Destination Guide: Ischgl

Ben Dowell takes in the delights of the Austrian resort of Ischgl - where the beer always flows, the snow always snows and James Blunt sometimes turns up

Skiing in Austria is like nowhere else and that is because of one simple fact: the Austrians are the undisputed Kings of the Après Ski. Throwing themselves into post-piste drinking with a verve and abandon the after ski activities can sometimes take your breath away.


In the beautiful little resort town of Ischgl in the Tyrolean Mountains, the slogan to attract tourists is “Relax, if you can”; and like so many Austrian resorts I have been to it lives up to its reputation as a land of huge steins of lager, oompah singing and people dancing on tables or tottering home after midnight with a ruddy glow on their faces and  ski boots still on their feet.

Sometimes it almost feels as if the skiing is just the appetiser to a full diet of drinking and raucous enjoyment in the darker hours.

And for those keen on a little sobriety, there is still plenty to enjoy on the slopes. Here is our guide to getting the best out of the town.

The skiing

Despite its reputation as a party town, Ischgl still takes its skiing seriously. It boasts a massive pisted area – more than 230km of runs are available in total as well as a pretty decent off-piste terrain. Plus, it is snow sure, which is music to the ears of any serious ski lover.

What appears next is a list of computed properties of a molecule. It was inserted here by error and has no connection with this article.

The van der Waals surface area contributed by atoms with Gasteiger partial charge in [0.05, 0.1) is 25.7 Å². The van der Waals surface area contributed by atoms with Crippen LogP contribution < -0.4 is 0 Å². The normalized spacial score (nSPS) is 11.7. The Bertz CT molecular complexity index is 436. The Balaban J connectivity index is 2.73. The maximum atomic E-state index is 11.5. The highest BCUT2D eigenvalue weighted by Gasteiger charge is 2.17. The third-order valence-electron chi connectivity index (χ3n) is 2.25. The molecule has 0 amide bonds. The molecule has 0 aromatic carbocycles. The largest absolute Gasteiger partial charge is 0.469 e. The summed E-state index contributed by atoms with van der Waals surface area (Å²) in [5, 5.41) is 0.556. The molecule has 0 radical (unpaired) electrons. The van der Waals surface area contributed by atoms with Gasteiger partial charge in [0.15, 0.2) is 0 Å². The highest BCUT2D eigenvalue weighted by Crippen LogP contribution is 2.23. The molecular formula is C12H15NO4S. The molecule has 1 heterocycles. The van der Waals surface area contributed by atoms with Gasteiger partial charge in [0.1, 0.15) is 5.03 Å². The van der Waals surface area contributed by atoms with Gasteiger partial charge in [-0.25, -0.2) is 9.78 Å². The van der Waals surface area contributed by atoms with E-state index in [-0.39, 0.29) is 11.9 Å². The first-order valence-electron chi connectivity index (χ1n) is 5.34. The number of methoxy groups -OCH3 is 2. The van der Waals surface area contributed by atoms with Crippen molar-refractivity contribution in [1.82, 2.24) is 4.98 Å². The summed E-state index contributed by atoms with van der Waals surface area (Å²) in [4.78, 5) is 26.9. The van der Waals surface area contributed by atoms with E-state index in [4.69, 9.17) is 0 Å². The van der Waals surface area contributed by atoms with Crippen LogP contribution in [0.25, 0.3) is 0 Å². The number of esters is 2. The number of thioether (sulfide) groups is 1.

The top point, the Palinkopf, is 2,865m and the resort’s authorities and the lift company also invest in artificial snow. I skied at the end of November and while a number of runs (around two thirds of the skiing area I’d estimate) were not open at what was the very first day of the season, quite a few were, thanks to the 1,100 snow cannons (yes, that is right, 1,100) which work away ensuring Ischgl has a guaranteed opening at the start of the season. In fact, three years ago the resort spent a million euros getting the snow cannons in gear and having suitable slopes in time. It’s an investment recouped almost straight away through the sale of lift passes. While other places like the trendy nearby St Anton weren’t due to open for at least a couple of weeks, Ischgl was already in business.

As for the skiing itself, the pistes have big sweeping runs enjoyable for all skiers and the Swiss border crosses the slopes, allowing skiers to pop down the way for what is known as a duty-free run in the Swiss resort of Samnaun.

It can get a bit bottled-necked in the central skiing station of Idalp, at lunchtime and at the end of the day. The snow on the lower slopes (non-existent in December) means skiers are forced to take a gondola back to Ischgl down at the bottom or (if there is snow) brave a hazardous, packed and slushy ski home. But one of the benefits of Ischgl being a party town is that the mornings are relatively quiet. Even on a clear morning, more than half of the resort seemed to be tucked up in bed nursing their hangovers.

The new lifts